We thank Fumitaka Miyoshi and Menjie Zhu for help with rb-dsRNA extraction, Dr. Michaela Weber for advice and support, and Dr. James Hejna for critically reading the manuscript.

This work was supported by a research grant from the Ministry of Education, Culture, Sports, Science, and Technology of Japan: Innovative Areas Infection Competency 24115004 (to T.F.).

The online version of this article contains supplemental material.

Abbreviations used in this article:

     
  • AMΦ

    alveolar macrophage

  •  
  • B6

    C57BL/6

  •  
  • BALF

    bronchoalveolar lavage fluid

  •  
  • BM-MΦ

    bone marrow–derived MΦ

  •  
  • DKO

    double KO

  •  
  • IAV

    influenza A virus

  •  
  • IFN-I

    type I IFN

  •  
  • IL1RA

    IL-1R antagonist

  •  
  • IMΦ

    interstitial MΦ

  •  
  • i.n.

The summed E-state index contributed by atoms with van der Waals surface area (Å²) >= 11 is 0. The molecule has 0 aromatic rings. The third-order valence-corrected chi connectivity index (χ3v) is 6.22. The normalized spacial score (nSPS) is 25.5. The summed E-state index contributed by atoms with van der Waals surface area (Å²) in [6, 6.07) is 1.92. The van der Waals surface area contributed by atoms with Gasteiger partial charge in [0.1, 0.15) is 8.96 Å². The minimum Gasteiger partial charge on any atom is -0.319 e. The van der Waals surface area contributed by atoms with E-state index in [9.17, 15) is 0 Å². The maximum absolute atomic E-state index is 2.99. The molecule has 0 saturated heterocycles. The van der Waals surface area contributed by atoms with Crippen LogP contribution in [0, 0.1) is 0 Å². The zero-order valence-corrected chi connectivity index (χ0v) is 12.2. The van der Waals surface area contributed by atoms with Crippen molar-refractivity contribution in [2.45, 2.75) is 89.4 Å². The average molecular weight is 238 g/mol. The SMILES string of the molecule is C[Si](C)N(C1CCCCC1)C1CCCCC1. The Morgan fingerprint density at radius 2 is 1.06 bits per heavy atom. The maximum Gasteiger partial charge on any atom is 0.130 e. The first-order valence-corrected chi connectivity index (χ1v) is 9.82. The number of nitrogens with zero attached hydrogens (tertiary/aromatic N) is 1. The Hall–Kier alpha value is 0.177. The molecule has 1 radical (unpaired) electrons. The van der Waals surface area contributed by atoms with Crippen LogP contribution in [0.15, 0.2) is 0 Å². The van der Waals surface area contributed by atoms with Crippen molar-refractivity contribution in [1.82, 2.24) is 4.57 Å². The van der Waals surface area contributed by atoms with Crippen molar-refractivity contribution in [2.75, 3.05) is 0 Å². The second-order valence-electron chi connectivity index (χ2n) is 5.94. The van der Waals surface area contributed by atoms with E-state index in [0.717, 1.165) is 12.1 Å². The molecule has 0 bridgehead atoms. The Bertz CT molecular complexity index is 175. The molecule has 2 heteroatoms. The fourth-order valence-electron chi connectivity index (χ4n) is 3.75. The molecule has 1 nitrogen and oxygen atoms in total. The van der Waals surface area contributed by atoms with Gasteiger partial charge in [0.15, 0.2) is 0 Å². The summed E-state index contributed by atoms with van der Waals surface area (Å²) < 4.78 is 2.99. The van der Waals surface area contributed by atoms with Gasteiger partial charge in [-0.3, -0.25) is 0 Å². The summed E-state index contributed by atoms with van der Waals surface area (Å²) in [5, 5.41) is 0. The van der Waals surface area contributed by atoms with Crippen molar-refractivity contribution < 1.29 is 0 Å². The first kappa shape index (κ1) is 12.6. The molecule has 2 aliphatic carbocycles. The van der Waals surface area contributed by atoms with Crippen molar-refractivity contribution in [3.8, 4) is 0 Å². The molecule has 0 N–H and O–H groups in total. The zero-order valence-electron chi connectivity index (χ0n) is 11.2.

intranasal(ly)

  •  
  • ISG

    IFN-stimulated gene

  •  
  • KO

    knockout

  •  
  • LDH

    lactate dehydrogenase

  •  
  • macrophage

  •  
  • MEF

    mouse embryonic fibroblast

  •  
  • PAMP

    pathogen-associated molecular pattern

  •  
  • p.i.

    postinfection

  •  
  • poly I:C

    polyinosinic-polycytidylic acid

  •  
  • rb-dsRNA

    dsRNA extracted from rice bran

  •  
  • RT-qPCR

    real-time quantitative PCR

  •  
  • SeV

    Sendai virus

  •  
  • WT

    wild-type.

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The authors have no financial conflicts of interest.

Supplementary data